Jessica has an amazing talent for creating visually appealing resources and we urge readers to check out her work more fully here.
In sum, we learned that these and other tools showcased at the Colloquium have the potential to increase the reach and impact of educational research, drawing them out from scarcely-read journals and technical reports and into the hands of users.
Promote Reciprocal Communication
Too often, communication about assessment and accountability is one-way. This outdated approach assigns no responsibility to the communicator other than to broadcast information.
More contemporary practices embrace reciprocal or more dynamic communication. Supporting this type of communication requires both tailoring the message to the audience and engaging the audience as an active participant in the communication process. For example, suppose a state education department is implementing revisions to the school accountability system. State leaders may start by crafting messages about these revisions specific to various audiences such as parents, educators, district leaders, etc. Then, provide supports to assist with follow-up. Is there a way stakeholders can get more information, such as accessing online resources or contacting a state official? How can users provide feedback or suggestions? Perhaps the communications plan includes an online survey or contains an invitation to participate in an interactive webinar.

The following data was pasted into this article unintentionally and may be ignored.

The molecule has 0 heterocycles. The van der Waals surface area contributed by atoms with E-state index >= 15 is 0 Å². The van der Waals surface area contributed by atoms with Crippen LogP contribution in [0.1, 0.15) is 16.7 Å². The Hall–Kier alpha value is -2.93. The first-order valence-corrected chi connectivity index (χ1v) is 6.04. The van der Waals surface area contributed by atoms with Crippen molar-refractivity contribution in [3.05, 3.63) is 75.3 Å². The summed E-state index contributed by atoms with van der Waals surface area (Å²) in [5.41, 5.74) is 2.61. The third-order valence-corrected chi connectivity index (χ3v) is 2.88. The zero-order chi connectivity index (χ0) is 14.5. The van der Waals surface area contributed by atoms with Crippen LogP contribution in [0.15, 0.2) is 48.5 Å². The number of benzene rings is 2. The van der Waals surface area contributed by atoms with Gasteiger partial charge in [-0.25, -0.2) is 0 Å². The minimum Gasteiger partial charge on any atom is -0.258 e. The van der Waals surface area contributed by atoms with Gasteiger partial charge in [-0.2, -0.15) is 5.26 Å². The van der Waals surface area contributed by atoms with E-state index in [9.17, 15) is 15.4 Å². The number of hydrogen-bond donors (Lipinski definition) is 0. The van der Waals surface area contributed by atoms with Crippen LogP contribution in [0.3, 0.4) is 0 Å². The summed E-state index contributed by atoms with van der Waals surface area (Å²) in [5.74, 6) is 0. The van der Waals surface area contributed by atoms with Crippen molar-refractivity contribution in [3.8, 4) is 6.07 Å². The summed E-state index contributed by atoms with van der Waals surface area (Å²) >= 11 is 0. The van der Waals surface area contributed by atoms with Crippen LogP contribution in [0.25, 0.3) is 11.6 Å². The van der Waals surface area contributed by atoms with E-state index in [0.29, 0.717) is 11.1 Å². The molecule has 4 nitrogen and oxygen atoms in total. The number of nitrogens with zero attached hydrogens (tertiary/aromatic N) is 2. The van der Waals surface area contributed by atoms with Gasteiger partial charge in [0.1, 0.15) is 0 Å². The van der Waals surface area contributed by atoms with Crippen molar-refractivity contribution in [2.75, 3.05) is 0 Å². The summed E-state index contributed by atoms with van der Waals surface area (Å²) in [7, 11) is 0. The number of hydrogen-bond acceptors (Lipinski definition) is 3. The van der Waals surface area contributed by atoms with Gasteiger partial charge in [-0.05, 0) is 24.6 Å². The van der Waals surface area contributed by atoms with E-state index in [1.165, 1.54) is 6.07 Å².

The communicator’s responsibility doesn’t stop after the initial message is sent. Instead, it’s the start of a process involving cycles of interaction and support to promote the intended interpretations and use.
Include Communication in Your Theory of Action